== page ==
Cool Light levels are too low for effective growth so plan the next season’s planting. Remember that leafy vegetables come after the broadbeans and peas —they will thrive on the nitrogen fixed by the legumes. The onion family can follow the cabbages, broccoli and beetroot; carrots and the potato family can fill the bed after the early onions and leeks. Peas and broadbeans can be planned for an area vacated by tomatoes, capsicum or corn.
Temperate Sow your seeds now before time gets away from you and you end up missing the boat. Use seeding trays where possible so you can manoeuvre them as required to avoid exposing them to extreme weather conditions. 
Tropical Apply potash around the garden before replanting next season’s crop to help slow down the growth rate and produce betterquality vegetables. Use wood ash produced from burning organic material as an alternative to sulphate of potash — it works just as well.

Fruit trees:
Cool Think about planting some more fruit trees; they’re much cheaper now when bare-rooted. Always choose a tree with the most fibrous root system so it will be established more easily. If they are being kept in a sawdust/coir peat bed, select from those at the back of the bed. These will be the trees that have not been repeatedly pulled out and put in again — an ordeal for any root system.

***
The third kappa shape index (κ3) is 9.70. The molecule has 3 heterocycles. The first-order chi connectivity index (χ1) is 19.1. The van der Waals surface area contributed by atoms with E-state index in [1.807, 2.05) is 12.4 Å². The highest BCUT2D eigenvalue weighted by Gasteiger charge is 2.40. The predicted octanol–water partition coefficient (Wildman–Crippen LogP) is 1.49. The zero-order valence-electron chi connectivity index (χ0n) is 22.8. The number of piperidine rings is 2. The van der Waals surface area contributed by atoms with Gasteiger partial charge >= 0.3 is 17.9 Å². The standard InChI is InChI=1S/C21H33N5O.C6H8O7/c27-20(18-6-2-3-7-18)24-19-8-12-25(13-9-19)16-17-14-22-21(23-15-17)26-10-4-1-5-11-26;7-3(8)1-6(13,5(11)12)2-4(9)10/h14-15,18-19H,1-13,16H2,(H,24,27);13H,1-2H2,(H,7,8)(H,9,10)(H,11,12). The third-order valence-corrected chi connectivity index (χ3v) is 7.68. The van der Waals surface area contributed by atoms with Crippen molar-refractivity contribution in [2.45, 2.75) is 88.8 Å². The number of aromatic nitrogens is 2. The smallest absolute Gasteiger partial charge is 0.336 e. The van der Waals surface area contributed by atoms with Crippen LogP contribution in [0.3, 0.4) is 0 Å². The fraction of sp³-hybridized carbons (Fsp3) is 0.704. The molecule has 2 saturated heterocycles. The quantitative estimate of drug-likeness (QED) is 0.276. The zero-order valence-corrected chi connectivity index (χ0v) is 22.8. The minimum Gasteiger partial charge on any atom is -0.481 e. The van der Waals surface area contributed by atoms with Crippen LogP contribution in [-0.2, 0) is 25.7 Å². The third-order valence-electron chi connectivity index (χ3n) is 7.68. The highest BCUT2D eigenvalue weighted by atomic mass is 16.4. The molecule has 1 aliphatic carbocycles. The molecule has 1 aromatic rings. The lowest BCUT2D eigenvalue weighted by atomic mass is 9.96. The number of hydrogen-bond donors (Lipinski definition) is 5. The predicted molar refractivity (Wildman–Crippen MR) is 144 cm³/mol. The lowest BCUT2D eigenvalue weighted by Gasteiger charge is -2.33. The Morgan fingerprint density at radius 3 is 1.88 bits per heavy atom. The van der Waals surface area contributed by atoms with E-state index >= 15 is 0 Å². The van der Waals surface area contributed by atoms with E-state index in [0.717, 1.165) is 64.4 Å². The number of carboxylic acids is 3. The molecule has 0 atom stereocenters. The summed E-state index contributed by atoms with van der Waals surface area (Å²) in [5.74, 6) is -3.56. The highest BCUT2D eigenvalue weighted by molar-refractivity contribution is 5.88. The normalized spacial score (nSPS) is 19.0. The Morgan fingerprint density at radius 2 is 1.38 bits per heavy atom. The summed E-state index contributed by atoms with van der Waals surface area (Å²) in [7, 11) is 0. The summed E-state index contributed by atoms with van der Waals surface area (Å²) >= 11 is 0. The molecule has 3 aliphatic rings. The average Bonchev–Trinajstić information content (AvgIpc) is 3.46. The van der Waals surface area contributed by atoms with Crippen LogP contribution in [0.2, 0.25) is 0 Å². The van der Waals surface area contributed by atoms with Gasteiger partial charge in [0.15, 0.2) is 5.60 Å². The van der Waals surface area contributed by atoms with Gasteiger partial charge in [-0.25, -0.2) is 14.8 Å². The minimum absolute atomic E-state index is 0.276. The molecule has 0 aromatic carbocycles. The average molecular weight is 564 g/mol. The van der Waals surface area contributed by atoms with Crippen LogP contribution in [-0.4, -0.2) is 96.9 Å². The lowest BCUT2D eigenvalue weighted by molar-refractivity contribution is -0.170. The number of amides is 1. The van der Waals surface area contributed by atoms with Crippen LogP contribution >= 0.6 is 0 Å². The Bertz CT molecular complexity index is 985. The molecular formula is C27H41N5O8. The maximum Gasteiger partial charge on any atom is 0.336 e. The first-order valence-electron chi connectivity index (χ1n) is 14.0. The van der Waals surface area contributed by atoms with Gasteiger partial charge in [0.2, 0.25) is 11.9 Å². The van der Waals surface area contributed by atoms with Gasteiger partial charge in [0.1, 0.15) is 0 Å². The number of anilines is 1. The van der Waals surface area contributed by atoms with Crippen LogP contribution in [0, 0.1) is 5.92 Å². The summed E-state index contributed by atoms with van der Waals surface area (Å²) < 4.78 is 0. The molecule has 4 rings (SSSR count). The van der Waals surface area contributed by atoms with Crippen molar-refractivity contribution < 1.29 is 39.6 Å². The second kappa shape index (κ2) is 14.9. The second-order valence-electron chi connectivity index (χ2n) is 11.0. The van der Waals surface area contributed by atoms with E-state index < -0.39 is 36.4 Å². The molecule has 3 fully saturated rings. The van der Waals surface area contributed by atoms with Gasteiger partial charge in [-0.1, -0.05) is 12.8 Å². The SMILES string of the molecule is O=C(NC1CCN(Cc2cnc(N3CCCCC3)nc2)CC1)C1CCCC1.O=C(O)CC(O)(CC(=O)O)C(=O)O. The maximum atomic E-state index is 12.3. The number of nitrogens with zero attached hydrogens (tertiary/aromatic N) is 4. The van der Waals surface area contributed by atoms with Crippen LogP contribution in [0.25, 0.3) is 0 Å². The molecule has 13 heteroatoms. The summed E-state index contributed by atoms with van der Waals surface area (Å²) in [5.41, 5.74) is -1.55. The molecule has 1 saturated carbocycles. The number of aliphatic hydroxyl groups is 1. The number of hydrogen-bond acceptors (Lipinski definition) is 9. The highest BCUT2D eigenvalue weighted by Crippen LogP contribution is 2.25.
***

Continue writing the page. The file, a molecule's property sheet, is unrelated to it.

Temperate Apply one application of bluestone spray over your fruit trees, especially peach and nectarine trees. Bluestone will help prevent leaf curl spores from spreading during the growing months, causing the leaves to become deformed and fall off. 
Tropical Citrus trees may need a good prune after all the crop has been picked. Look for signs of citrus gall wasp and prune it out so this nasty insect doesn’t spread to the new growth and damage the branches.

Compost:
Cool Give your heap a good turn and fork it through so it doesn’t become a stagnant mess. It’s vital to allow air through your mix for effective decomposition. 
Temperate Make some more compost bins by digging new holes around the garden and adding all the right ingredients for making compost. Cover them over and before you realise it you’ll have compost ready and waiting to spread through the garden — and you won’t even have to carry it too far. 
Tropical If the compost pile is near established trees, keep turning it or the fine feeder roots from the large trees will soon find this rich nutrient source and before you know it the compost will be full of tree roots and depleted of nutrients meant for precious plants.

Soil:
Cool Now is a good time to check your soil’s pH. The optimum is from pH 6.5 to pH 7.5 for vegetables. Wait until the soil is workable before adding manure to soil with a higher pH; or dolomite to soil with a lower pH. 
Temperate Turn over your soil one more time to get it ready for the new season’s planting and, if you haven’t composted it yet, there’s still time. Use animal manure, such as sheep, chicken or cow, to add extra vitamins and nutrients but remember not to add too much or you’ll cook your seedlings before they get a chance to grow.
Tropical Weed out small seedlings as they are much easier to smother than large, established weeds. Weed seeds have the potential to stay dormant in the soil for up to seven years, so get them out before they flower again.

Publish at: , last modify at: 30/06/2013